Slavery in the Massachusetts Bay Colony
Image: Slave Ship in Salem Harbor
Massachusetts Bay Colony was the first slave-holding colony in New England, though the exact beginning of black slavery cannot be dated exactly. The first certain reference to African slavery was in connection with the bloody Pequot War in 1637. Native Americans of the Pequot Tribe were being pushed off their land by the European settlements. In an effort to dislodge the English, the Pequot attacked the town of Wetherfield.
The Pequot War began with the surprise English attack on a native settlement near the Mystic River in present-day Connecticut, which saw between three hundred and seven hundred Indians shot or burned to death. Native American women and children who escaped the slaughter were enslaved.
The men and boys were believed to be too dangerous to keep in the colony, so they were transported to the West Indies aboard the ship Desire, to be exchanged for African slaves. The Desire arrived back in Massachusetts in February 1638, after exchanging its cargo, according to Governor John Winthrop’s journal, loaded with “salt, cotton, tobacco and Negroes.”
Because the colony was not well suited to plantation agriculture, most Massachusetts masters rarely owned more than one or two slaves. Slave-owners tended to live in coastal towns, and their bondsmen were frequently used to assist in the family business.
In 1641, the Massachusett Bay Colony passed laws that made slavery legal – when slaves were “taken in just wars, [or] as willingly sell themselves or are sold to us.” A 1670 law made it legal for the children of slaves to be sold into bondage. By 1680, the colony had laws restricting the movement of blacks.
Merchants in the town of Boston made the first attempt at direct importation of slaves from West Africa to the West Indies in 1644, but the venture was only partially successful. But by 1678, they were selling black human beings to Virginians. Massachusetts was supplying slaves to Connecticut by 1680 and to Rhode Island by 1696.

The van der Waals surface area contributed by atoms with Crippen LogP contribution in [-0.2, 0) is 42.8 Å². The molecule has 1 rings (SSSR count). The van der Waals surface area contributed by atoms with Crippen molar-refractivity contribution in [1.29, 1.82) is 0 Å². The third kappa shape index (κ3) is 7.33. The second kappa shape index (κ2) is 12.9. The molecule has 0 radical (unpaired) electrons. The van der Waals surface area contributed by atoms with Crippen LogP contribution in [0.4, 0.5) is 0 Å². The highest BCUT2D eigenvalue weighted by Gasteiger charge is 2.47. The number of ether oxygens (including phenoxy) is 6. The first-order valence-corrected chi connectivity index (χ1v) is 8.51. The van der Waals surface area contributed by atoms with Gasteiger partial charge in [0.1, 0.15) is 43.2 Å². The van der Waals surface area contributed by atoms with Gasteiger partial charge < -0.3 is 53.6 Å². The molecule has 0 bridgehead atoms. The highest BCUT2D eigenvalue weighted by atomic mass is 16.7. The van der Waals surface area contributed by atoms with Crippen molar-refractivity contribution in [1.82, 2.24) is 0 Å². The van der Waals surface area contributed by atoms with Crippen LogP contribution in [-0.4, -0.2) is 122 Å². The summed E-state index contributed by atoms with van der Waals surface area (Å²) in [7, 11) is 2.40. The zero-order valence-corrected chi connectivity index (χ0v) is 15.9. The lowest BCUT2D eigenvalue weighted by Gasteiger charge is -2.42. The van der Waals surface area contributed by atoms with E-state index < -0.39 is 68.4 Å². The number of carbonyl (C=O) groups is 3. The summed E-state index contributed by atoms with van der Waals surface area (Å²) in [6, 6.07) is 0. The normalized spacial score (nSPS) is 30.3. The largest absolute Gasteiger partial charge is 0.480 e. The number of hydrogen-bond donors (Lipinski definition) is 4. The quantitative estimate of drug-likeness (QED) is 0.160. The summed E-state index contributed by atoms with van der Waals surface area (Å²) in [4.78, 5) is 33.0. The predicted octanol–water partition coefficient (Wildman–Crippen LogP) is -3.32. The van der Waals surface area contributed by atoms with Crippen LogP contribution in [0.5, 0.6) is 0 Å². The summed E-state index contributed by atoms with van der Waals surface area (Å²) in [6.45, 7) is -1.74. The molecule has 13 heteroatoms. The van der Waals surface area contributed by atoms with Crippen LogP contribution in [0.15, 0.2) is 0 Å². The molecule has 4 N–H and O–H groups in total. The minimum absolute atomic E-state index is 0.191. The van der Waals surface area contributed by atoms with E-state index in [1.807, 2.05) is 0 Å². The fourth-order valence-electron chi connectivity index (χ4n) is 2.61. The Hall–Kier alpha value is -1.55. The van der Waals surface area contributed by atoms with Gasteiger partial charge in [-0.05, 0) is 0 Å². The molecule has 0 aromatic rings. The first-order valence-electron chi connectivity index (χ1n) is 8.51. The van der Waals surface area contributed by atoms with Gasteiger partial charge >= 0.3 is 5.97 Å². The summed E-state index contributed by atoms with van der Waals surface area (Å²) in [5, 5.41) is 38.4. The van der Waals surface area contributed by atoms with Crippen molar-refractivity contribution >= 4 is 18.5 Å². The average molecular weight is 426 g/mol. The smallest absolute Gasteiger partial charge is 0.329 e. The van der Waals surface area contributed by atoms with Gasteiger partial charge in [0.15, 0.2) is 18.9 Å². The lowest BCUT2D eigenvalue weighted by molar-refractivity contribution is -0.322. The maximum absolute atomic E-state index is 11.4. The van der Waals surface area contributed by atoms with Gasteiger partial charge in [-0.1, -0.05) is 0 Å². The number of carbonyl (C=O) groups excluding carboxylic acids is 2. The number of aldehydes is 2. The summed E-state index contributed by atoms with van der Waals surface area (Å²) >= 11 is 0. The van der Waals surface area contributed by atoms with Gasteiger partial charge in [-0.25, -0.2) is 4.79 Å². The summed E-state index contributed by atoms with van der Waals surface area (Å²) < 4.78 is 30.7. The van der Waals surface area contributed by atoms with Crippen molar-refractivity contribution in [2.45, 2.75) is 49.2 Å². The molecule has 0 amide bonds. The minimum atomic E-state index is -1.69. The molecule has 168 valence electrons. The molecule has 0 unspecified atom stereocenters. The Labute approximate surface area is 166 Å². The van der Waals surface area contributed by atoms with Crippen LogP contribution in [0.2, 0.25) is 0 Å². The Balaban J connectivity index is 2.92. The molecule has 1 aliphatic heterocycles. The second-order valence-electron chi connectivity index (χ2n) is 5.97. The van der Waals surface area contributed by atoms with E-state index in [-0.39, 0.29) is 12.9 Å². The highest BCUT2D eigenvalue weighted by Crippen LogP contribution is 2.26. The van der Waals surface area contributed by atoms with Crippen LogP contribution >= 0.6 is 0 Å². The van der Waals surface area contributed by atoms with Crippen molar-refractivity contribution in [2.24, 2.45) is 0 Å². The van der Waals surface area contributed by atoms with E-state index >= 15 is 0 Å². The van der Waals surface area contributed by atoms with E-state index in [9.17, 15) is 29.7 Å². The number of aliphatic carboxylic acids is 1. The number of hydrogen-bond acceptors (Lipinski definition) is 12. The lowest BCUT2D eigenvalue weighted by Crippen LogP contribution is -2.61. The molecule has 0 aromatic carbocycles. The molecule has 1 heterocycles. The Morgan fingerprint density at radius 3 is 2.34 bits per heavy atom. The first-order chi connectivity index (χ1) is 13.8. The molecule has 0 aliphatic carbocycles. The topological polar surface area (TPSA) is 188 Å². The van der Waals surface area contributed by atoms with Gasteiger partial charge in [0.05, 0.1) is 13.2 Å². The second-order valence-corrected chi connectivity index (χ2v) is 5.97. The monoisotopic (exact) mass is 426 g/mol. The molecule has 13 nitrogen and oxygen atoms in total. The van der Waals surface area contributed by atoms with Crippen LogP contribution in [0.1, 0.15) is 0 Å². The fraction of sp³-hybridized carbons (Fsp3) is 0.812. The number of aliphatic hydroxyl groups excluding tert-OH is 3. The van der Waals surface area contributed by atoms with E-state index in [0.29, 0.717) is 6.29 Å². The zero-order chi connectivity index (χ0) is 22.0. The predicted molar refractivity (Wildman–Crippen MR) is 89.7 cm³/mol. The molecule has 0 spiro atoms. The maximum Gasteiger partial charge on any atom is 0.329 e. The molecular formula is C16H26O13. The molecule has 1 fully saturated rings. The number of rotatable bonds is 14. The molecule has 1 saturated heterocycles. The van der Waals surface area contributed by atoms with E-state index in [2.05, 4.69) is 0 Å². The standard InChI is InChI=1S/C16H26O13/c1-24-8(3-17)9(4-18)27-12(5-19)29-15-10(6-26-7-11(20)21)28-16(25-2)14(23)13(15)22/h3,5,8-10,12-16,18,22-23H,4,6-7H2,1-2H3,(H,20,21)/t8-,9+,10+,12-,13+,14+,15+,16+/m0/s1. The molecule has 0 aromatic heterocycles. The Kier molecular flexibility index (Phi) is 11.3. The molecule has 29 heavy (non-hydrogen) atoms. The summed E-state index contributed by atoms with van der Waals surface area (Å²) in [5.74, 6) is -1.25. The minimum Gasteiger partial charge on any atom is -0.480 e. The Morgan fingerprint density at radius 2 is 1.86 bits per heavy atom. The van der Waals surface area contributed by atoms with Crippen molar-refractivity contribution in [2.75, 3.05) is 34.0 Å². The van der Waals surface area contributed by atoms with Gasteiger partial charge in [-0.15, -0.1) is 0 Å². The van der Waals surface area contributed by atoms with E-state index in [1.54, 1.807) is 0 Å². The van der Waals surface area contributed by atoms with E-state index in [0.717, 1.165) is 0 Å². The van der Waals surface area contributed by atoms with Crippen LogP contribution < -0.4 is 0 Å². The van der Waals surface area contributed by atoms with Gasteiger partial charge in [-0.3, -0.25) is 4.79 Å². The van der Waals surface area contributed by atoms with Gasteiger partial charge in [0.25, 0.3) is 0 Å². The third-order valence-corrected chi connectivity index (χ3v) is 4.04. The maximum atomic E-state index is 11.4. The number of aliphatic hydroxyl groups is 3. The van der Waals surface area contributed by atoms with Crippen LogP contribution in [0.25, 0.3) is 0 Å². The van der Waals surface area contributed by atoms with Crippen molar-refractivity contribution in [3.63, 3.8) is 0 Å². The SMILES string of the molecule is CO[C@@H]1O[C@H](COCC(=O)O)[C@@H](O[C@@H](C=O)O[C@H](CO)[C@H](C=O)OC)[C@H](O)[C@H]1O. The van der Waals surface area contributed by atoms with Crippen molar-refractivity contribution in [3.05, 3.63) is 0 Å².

Christianity was no barrier to slave-ownership. The Puritans regarded themselves as God’s Elect, and so they had no difficulty with slavery, which was sanctioned in the Bible. They believed that blacks were cursed, and condemned by God to serve whites.
The Puritans usually took the Africans to the West Indies and sold them in exchange for a few experienced slaves, which they brought back to New England for their own use. Sometimes they brought back the weaklings that could not be sold, and got the best price they could for them.
When two Massachusetts slave merchants joined with London slave raiders in the massacre of an African village in 1645, the colonial government was indignant. The two men were pronounced guilty of the Biblical crime of man-stealing – kidnapping Africans instead of acquiring them in exchange for rum or trinkets, but mostly because the slaughter had taken place on the Sabbath!
The defeat of the Dutch – who were always heavily involved in the slave trade – opened the way for New England in the early 1700s. At the same time, the expansion of New England industries created a shortage of labor, which was filled by slaves.